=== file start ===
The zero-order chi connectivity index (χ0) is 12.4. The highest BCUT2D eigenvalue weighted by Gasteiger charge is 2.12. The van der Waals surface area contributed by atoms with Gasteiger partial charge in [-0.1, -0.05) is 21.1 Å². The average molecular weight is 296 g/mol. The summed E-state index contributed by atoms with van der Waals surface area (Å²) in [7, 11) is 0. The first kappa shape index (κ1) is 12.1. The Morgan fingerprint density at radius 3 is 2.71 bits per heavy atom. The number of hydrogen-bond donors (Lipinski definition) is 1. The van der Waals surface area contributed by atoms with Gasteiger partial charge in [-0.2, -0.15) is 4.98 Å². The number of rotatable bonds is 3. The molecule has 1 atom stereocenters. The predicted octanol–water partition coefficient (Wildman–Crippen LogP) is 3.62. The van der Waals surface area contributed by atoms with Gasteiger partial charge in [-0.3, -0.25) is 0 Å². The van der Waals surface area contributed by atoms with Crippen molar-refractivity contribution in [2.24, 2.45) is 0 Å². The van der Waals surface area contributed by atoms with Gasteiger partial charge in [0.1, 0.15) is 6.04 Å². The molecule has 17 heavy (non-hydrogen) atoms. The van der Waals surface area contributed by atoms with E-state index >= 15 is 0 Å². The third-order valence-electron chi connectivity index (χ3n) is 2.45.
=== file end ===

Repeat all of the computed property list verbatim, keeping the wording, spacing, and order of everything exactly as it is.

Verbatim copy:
The zero-order chi connectivity index (χ0) is 12.4. The highest BCUT2D eigenvalue weighted by Gasteiger charge is 2.12. The van der Waals surface area contributed by atoms with Gasteiger partial charge in [-0.1, -0.05) is 21.1 Å². The average molecular weight is 296 g/mol. The summed E-state index contributed by atoms with van der Waals surface area (Å²) in [7, 11) is 0. The first kappa shape index (κ1) is 12.1. The Morgan fingerprint density at radius 3 is 2.71 bits per heavy atom. The number of hydrogen-bond donors (Lipinski definition) is 1. The van der Waals surface area contributed by atoms with Gasteiger partial charge in [-0.2, -0.15) is 4.98 Å². The number of rotatable bonds is 3. The molecule has 1 atom stereocenters. The predicted octanol–water partition coefficient (Wildman–Crippen LogP) is 3.62. The van der Waals surface area contributed by atoms with Gasteiger partial charge in [-0.3, -0.25) is 0 Å². The van der Waals surface area contributed by atoms with Crippen molar-refractivity contribution in [2.24, 2.45) is 0 Å². The van der Waals surface area contributed by atoms with Gasteiger partial charge in [0.1, 0.15) is 6.04 Å². The molecule has 17 heavy (non-hydrogen) atoms. The van der Waals surface area contributed by atoms with E-state index >= 15 is 0 Å². The third-order valence-electron chi connectivity index (χ3n) is 2.45.